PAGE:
Skip to main content

JSON Feed - The New RSS?

SON Feed is a new take on the web syndication format, but unlike RSS and Atom it's in JSON, not XML. So what does it try to do better?

Mainly overcome the perils of XML; it's complex, heavyweight, difficult to parse and not in sync with the current trend wanting web data exchange happening almost exclusively in JSON document representation.

In contrast, JSON is easier to both write and parse, manipulate and consume, especially given that its data types are exact reflections of their native Javascript counterparts.
Devised by Brent Simmons, the original developer of the popular NetNewsWire and Manton Reece creator of Micro Blogs, both with a great background on publishing with RSS, it's a certainty that JSON Feed will emerge as a strong competitor to both Atom and RSS, being based upon their decade long experience on decentralized formats.

On top of that it also tries to tackle a few other issues plaguing RSS, mainly the lack of realtime client notification when content updates, as well as the feed demanding the presence of title headers for its items, something that renders RSS not compatible with social media services like Twitter or micro blogs.

full article on i-programmer.info

Comments

Popular posts from this blog

Serverless JavaScript

We recently joined in an interesting two-hour long conversation about Serverless JavaScript led by Steve Faulkner of Bustle who answered questions on Bustle, the Shep framework, the mindset behind the AWS Lambda infrastructure, and related topics.

The discussion took place on the Sideway conversation-sharing platform on January 6th. Here we present the best takeaways from the session which really should be taken notice of by anyone working on AWS.

Steve Faulkner:
At Bustle we serve over 50 million unique readers per month through a "serverless" architecture based on AWS Lambda and Node.js.  Of course there are still servers but we don't manage them. This shift has allowed us to develop products faster and decreased the cost of our infrastructure. I'll answer any questions about how we made this transition and how it has worked out. I'll also discuss some of the tools and best practises including our open source framework shep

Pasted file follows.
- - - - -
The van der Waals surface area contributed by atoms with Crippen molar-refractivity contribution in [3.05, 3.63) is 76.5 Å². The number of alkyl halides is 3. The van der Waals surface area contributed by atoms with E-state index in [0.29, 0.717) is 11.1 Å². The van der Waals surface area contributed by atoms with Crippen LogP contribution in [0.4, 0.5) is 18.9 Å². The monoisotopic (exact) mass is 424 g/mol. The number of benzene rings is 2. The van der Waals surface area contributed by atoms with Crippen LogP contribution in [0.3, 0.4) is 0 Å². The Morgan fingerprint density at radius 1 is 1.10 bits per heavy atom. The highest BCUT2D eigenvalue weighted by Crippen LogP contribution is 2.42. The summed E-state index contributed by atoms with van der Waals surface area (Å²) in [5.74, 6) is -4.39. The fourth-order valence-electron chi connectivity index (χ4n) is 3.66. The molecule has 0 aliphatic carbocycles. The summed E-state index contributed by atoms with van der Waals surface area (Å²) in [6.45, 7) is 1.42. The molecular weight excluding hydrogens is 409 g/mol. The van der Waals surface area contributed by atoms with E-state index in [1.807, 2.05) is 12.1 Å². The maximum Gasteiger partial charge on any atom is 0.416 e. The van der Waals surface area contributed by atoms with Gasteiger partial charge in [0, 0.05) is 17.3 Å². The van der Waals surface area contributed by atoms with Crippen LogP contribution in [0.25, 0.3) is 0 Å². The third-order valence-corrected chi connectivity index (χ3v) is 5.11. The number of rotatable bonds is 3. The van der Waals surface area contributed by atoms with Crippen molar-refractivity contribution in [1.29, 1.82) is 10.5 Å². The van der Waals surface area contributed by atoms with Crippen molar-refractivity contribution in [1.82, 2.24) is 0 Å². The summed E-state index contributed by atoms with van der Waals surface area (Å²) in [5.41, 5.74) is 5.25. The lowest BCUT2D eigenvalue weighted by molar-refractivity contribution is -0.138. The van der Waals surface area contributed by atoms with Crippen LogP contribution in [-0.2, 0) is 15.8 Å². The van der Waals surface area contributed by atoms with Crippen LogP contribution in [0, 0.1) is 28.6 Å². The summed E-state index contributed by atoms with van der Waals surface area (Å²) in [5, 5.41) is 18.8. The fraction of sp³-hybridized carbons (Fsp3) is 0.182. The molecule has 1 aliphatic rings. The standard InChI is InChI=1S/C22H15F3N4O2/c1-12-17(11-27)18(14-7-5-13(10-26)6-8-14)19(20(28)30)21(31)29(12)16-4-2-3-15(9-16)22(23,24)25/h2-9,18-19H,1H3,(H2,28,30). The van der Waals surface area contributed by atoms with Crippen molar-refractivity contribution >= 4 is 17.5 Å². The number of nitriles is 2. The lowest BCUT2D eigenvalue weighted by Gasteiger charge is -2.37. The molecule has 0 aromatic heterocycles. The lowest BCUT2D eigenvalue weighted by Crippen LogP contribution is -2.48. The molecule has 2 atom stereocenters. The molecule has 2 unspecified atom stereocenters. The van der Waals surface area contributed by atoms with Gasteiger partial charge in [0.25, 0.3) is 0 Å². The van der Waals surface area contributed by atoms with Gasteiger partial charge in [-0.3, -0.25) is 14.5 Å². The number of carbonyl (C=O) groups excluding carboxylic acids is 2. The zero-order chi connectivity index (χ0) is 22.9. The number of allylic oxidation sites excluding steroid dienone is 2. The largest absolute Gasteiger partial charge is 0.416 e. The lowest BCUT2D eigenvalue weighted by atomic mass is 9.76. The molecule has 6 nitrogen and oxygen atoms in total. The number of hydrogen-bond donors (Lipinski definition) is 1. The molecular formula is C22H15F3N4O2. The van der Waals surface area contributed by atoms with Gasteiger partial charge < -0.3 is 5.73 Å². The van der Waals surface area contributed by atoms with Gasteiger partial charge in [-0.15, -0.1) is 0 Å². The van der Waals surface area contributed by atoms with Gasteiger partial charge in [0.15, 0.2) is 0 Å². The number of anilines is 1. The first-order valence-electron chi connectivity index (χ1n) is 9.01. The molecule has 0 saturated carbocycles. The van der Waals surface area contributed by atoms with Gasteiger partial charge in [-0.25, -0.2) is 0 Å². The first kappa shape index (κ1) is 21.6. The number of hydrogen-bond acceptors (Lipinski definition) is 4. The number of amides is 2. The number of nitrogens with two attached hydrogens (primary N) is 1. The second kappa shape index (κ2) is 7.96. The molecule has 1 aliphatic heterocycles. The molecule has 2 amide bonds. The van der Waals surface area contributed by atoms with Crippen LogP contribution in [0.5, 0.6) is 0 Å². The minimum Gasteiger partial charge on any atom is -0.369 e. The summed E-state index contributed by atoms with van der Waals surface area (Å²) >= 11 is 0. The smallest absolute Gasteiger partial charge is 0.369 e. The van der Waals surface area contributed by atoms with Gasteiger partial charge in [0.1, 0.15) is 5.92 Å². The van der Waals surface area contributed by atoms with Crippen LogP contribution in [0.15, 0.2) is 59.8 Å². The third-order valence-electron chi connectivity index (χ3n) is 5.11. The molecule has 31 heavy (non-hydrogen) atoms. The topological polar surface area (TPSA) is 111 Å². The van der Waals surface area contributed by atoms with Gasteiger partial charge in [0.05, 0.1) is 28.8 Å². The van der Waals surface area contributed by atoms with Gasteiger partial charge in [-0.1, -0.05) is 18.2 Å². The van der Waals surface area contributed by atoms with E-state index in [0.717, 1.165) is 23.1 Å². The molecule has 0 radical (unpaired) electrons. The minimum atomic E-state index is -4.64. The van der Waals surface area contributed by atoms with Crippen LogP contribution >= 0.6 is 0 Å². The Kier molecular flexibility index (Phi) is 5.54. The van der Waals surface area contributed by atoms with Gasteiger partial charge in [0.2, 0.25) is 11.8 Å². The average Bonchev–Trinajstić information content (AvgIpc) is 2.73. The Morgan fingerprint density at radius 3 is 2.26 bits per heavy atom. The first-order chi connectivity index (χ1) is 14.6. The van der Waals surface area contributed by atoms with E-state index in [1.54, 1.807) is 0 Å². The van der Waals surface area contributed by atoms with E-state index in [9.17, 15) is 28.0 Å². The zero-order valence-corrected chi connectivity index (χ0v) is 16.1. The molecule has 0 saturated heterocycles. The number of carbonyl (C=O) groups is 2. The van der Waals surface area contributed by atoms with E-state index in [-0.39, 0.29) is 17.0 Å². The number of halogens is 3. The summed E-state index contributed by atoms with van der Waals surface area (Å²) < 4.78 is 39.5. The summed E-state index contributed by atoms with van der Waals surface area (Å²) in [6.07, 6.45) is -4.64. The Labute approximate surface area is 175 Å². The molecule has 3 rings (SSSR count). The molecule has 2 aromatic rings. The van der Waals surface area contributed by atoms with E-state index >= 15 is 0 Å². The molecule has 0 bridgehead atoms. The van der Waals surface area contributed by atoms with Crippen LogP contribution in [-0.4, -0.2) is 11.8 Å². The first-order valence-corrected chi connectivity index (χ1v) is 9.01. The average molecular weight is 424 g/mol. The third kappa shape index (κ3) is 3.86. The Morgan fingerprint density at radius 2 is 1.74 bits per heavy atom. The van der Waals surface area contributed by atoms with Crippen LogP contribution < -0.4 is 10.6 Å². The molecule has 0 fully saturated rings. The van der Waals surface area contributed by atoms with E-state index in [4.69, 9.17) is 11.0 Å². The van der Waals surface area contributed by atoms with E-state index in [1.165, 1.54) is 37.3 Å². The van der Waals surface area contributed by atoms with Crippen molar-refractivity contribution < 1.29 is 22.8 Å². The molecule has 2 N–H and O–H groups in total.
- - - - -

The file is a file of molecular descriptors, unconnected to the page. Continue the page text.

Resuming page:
Eran Hammer:
When would you…

Google's Cloud Spanner To Settle the Relational vs NoSQL Debate?

Cloud Spanner is a new proposition for database as a service that emphatically offers "Relational with NoSQL scaling". Will Google come to dominate yet another market?

Once upon a time there was only one kind of database management system, the RDBMS, "R" for relational. Despite its resilience and trustworthiness, it had its shortcomings; it did not scale well, and the relational model it served proved inadequate in the dawn of the Big Data era for handling massive amounts of schema-less, unstructured data.
For this and a few other reasons, a new breed of DBMS's emerged, one that could handle the avalanche of big data, based on the notion of the key-value pair, and doing so by scaling horizontally. But, in order to become versatile, this new breed of management systems had to forgo the safety of the ACID and the cosiness of SQL, both long term partners of the relational model. full article on i-programmer

First Hybrid Open-Source RDBMS Powered By Hadoop and Spark

Splice Machine is a novel attempt to merge the best parts of the traditional relational database management systems and their NoSQL counterparts with distributed and in-memory computing based on Hadoop and Spark.

Traditional RDBMS find it tough when faced with massive amounts of data, which they typically handle by scaling up, albeit expensively. Another side effect of the sheer volume of data accumulating from the likes of social media and mobile devices, is that OLTP and OLAP queries carry high performance hits that subsequently have detrimental effects on real time analysis and instant decision making.

full article on i-programmer